As someone who had completely missed the phenomenon that is IDLES, this weekend’s Clifton Downs Festival provided the perfect opportunity to watch the Bristol post-punks finish up their scintillating live season to a rapturous home crowd.
IDLES (always stylized in CAPS) certainly aren’t for the faint-hearted, but the sheer raw power and emotions-laid-bare performances have been raved about ever since they owned the Park Stage at Glasto earlier this year. Front man Joe Talbot is a fearsome presence, both on and off-stage, addressing the recent deaths of his mother and baby daughter with a frightening frankness whilst shouting himself hoarse over thrumming bass lines and car-crash guitars.
The album follows on from last year’s debut “Brutalism” as a coping mechanism about finding solace and fighting off the darkness. On that level – and as one of the most hectic shows I can remember – Joy As An Act Of Resistance is an absolute triumph. “June” – the month when Talbot lost his child – is a lament filled with excruciating images (“baby shoes for sale, never worn”), but otherwise Talbot leads the charge through an uproariously uplifting set that rails against Fascism and the current Tory Brexit shit-show.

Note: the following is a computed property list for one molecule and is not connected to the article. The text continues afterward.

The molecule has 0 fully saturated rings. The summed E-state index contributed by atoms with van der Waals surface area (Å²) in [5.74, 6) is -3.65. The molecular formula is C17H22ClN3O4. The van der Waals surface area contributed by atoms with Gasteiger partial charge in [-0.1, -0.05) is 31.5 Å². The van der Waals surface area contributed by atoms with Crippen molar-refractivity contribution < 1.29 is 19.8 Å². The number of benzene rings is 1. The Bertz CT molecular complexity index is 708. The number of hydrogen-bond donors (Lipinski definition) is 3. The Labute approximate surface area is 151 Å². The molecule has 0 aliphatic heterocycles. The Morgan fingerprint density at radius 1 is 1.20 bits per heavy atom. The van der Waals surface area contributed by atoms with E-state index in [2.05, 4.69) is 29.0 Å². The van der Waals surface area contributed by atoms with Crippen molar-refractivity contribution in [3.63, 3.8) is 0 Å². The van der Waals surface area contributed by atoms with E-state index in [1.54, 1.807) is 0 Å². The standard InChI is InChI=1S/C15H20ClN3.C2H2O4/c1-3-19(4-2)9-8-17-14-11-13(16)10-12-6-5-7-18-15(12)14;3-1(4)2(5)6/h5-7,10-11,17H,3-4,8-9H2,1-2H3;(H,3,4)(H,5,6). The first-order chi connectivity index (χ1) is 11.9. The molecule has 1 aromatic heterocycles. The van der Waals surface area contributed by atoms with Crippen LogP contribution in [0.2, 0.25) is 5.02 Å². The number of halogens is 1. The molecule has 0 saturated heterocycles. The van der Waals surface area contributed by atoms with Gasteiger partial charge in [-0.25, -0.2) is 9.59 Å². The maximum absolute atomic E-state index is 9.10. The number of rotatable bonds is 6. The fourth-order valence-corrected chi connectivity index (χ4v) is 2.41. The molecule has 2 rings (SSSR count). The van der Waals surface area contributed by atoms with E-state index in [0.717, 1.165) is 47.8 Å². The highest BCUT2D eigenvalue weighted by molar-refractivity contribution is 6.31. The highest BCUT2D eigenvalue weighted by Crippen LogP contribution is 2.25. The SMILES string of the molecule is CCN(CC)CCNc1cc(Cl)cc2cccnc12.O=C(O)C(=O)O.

Crowd favourites “Danny Nedelko”, “Never Fight A Man With A Perm” and “Love Song” do more than enough to counter the darker moments – particularly with guitarist Mark Bowen doing laps in just his Calvins as Talbot smashes up the drum kit in the finale.
What a show. What an album.
Like this? Try these:
Refused The Shape of Punk To Come
Near-perfect post punk blueprint.
Heavy Lungs Blood Brother
Fellow Bristolian post-punks crank up the chaos.
Parquet Courts Wide Awake!
Underrated New Yorkers trawl UK punk underground to magic effect.